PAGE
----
Welcome to Koshi Makhana India’s leading manufacturer and exporter of fresh organic makhana (Fox Nut). Our product is 100% pure and organic, we never compromise with our quality. We are based in Saharsa, Bihar which produces around 80% of the world’s makhana every year. The best quality of makhana is grown in this region.
What is Makhana? How it is grown?
Makhana is also known as fox nuts, Euryale Ferox, lotus seeds, gorgon nuts, and Phool Makhana. Makhana and lotus belong to the Eurayle ferox family. The flower that’s known for its beauty has a lot to offer, including lotus seeds or makhana. Makhana is Majorly produced in Bihar, India. Apart from Bihar, few places like Korea and Japan and parts of eastern Russia also produce Makhana. But the cultivation there is now almost negligible.
Health Benefits of Makhana
Nutritional Value of Makhana
They are an extremely good source of manganese, potassium, magnesium, thiamin, protein, and phosphorus.100 grams of makhana will give you 350 calories, which means about 65 grams of carbs, 18 grams of protein, and 1.9 to 2.5 grams of fat. The remaining consists of water, potassium, sodium, phosphorus, and calcium. These are high in fiber, which helps to maintain the excretory tract in proper order. It helps to eliminate all the spleen from the body and keeps it clean from unnecessary cholesterol, therefore, maintaining the body’s cholesterol level. The potassium content is a great advantage for the heart as it reduces the risk of heatstroke and hypertension. It is helpful in flushing out excess water and sodium from the body. It is of great help in case there are muscle contractions, which can lead to cramps.
How’s Makhana Produced?
Makhana harvest is a laborious method and requires skilled labor. The harvest takes place in the morning at about 10:00 am and continues till about 3:00 pm. It takes around four to five hours to collect seeds at a time from the bottom of the pond or river. Farmers take a dip in the water, diverging into different directions, along with the long poles. They drag the seeds with the help of their palms and gather them to the base of a bamboo pole. Collected seeds are washed and cleaned.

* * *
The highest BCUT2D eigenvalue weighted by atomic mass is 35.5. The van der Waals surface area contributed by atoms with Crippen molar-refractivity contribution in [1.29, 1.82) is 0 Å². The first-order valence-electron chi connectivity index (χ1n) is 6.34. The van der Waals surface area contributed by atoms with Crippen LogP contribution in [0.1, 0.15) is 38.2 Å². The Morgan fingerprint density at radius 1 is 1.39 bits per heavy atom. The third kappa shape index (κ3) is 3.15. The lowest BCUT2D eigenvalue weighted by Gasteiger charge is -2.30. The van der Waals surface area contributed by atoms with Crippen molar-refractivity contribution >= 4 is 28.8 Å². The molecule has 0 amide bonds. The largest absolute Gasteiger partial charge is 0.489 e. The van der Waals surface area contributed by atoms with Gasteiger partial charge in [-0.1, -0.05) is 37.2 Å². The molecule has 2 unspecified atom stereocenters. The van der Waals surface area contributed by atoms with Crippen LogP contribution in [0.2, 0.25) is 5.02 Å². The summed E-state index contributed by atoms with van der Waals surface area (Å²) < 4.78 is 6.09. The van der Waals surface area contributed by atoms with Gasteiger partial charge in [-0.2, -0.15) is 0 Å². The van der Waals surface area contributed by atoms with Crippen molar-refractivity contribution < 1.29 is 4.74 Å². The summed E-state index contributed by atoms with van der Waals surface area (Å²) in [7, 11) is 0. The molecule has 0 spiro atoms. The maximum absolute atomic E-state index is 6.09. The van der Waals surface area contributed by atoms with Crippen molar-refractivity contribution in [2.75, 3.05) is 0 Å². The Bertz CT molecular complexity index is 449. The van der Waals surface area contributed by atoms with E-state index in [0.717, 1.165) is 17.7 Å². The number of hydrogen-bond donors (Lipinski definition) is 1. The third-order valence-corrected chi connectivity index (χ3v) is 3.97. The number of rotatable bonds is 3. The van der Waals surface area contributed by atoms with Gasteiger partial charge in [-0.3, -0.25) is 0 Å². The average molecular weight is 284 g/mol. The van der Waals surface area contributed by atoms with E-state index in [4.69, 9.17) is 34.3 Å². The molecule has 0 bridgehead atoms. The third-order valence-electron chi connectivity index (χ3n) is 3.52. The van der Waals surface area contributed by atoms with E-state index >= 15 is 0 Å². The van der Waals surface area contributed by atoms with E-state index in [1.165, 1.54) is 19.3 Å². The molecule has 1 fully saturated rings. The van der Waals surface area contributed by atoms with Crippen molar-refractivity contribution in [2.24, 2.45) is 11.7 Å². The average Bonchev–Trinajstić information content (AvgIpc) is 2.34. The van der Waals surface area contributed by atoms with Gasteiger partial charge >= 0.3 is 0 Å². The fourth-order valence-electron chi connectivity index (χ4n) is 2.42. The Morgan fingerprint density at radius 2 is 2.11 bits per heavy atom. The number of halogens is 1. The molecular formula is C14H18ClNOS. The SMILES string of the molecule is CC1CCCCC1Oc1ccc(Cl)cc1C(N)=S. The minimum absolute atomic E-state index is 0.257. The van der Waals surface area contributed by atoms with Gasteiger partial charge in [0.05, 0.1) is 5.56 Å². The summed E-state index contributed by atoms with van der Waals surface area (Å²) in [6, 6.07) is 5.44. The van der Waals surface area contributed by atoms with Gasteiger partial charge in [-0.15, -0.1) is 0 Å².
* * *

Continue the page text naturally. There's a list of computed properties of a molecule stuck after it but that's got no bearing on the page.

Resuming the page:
The day’s collection is put into a crescent-shaped container called ganja, which is then shaken and swung repeatedly by touching the water surface until all the seeds get cleaned. Clean seeds are then packed into small bags. The seeds are again put into a cylindrical container and rolled on the ground so as to make their surface smooth. They bring the seeds to their huts and keep them overnight. The next day, female members spread the seeds over mats and let them dry for about two to three hours.
All processed seeds are sieved for gradation. The process involves different sizes of makhanas to pass through different sieving devices known as jharna, rectangular iron plates. The process requires the makhanas to pass through 16 sieves. All graded seeds are stored separately.
As soon as the makhanas dry, they require frying, or else they tend to get spoilt easily. After frying, these seeds are then preserved in a container made of long bamboo strips and plastered with cow dung. The upper portion of the container is shielded with a coarse cloth so as to maintain a certain temperature. After a few hours, they need to be fried again; the same process is followed and the fried makhanas are placed on a wooden plate once done.
The fried nuts are left to cool off and then these seeds are manually cleaned until the white puff pops out of the black colored seeds. It is ensured that no residue of the black seed is left on the doubly expanded white puff and kept in packets for selling in the markets.
In the modern technique of manufacturing makhana, farmers do not have to work so hard they just collect the mature seeds from the bottom of the river, and then these seeds are sent to plants where these seeds are washed, dried, graded, roasted, and popped all by the use of modern machinery. This way it helps farmers to just focus on their farming and ensure the better quality of seeds are grown. The modern method increases the production ten times than the traditional method.